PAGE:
But almost immediately after its founding Ian Smith declared UDI and the IDC became a different sort of company, a holding company for those industries that had been effectively nationalised after their foreign owners dumped them, such as the Ford assembly plant becoming Willowvale Motor Industries, or which were going under but which the regime thought needed to be maintained.

Early post-independence Governments wanted to keep the nationalised industries, even when they had little strategic value, rather than sell them off, perhaps even in management buyouts, and recycle the capital into new ventures.

But the IDC could be returned to being a venture capital entity for the medium business sector, turning likely medium businesses into larger businesses, floating them and then using the share sale money to take up the next round.

A large company that should be, or could be, under partial or full State ownership would be properly positioned in the Mutapa Investment Fund, as to qualify it would need to be a cash cow and therefore a good choice for a sovereign wealth fund.

The IDC has been brought under Mutapa, and that makes it easier for it to be the venture capital arm, while Mutapa is the holding company and wealth fund for more permanent holdings.

But there are opportunities for the private sector to create venture capital concerns, possibly connected to banks but otherwise within some of the large private conglomerates, or even a new company that could be floated on one of the stock exchanges.

The important part of venture capital is to have a number of irons in the fire, and not be relying on just one or two investments, and where a single failure could spell serious trouble. A proper venture capital entity will have enough investments in play that if one or two turn turtle that is regretted, but was statistically expected.

More use needs to be made of the Companies Act and especially the private limited company. Many small companies are set up by people just wanting the limited liability that a sole trader cannot have, and they hold all or almost all the shares and talk about “my company” with a parent, sibling or spouse as the other director.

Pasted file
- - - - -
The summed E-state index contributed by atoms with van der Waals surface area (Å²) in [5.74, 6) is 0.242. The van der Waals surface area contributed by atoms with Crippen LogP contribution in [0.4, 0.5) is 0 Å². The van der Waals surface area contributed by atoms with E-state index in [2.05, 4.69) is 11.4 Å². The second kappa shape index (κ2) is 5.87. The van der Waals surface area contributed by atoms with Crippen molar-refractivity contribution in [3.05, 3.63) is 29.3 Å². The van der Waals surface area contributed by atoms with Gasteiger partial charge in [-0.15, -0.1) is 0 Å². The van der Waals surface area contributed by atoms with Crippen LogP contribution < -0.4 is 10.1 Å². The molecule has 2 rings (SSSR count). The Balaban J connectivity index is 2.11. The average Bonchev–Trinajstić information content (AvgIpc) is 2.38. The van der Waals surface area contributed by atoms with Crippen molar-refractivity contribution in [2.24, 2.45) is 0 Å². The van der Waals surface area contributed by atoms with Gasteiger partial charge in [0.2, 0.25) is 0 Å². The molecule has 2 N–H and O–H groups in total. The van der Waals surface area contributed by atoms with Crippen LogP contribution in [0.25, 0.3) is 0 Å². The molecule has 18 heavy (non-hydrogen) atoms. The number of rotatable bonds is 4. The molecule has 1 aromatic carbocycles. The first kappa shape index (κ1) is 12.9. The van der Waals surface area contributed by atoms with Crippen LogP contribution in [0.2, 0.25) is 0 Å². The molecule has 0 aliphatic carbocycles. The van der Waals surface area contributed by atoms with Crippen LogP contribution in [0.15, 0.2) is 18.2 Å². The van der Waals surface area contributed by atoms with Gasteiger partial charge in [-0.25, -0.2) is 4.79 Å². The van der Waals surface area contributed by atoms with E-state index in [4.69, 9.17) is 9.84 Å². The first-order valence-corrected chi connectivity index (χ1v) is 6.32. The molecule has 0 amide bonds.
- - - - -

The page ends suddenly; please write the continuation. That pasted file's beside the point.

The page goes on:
But the format is well-designed for a group of people with a good business idea to formalise their operation and by assigning shares to avoid a lot of dispute in future years as success builds up. It also offers the opportunity to bring in a family member or two as an investor shareholder.

The setting up of the company would make it clear that joint decisions are required, and that the minimum standard of accounting is maintained.

If everything goes well that company can, in time, even go public so that those original investors who want to take their profit and run can then realise the value of what they have created.

Which brings in the need for a lower level exchange to the Zimbabwe and Victoria Falls Stock Exchanges. These have listing requirements that basically mean you have to already have a successful business before your initial public offering, and the business cannot be small and in the Zimbabwean context even “medium” is probably a bit small.

But other countries have what are scathingly called the “penny exchanges”, where small companies with cheap shares can get some outside capital and provide a real investment opportunity for a particular type of investor, one wanting to take risks but have these spread.

The low price of the shares means that an outside investor can buy into several companies, and be able to make their money off those that succeed.

In a sense it is a hands-off version of venture capitalism, where the outsider does not have much say in the day-to-day affairs but still needs the opportunity to have several irons in the fire so that the inevitable collapse of one business can be shrugged off.

When the little company on the small-unit exchange reaches a market capitalisation that allows a movement to the “big board” the company can then move up market.

What needs more debate and more action in Zimbabwe is to work out how the modest amount of available capital can be connected to the growing number of smaller businesses run by competent people with some very good and innovative ideas.

We do not have to reinvent the wheel to do this, but we do need to establish the necessary links and the necessary ways of making the investments.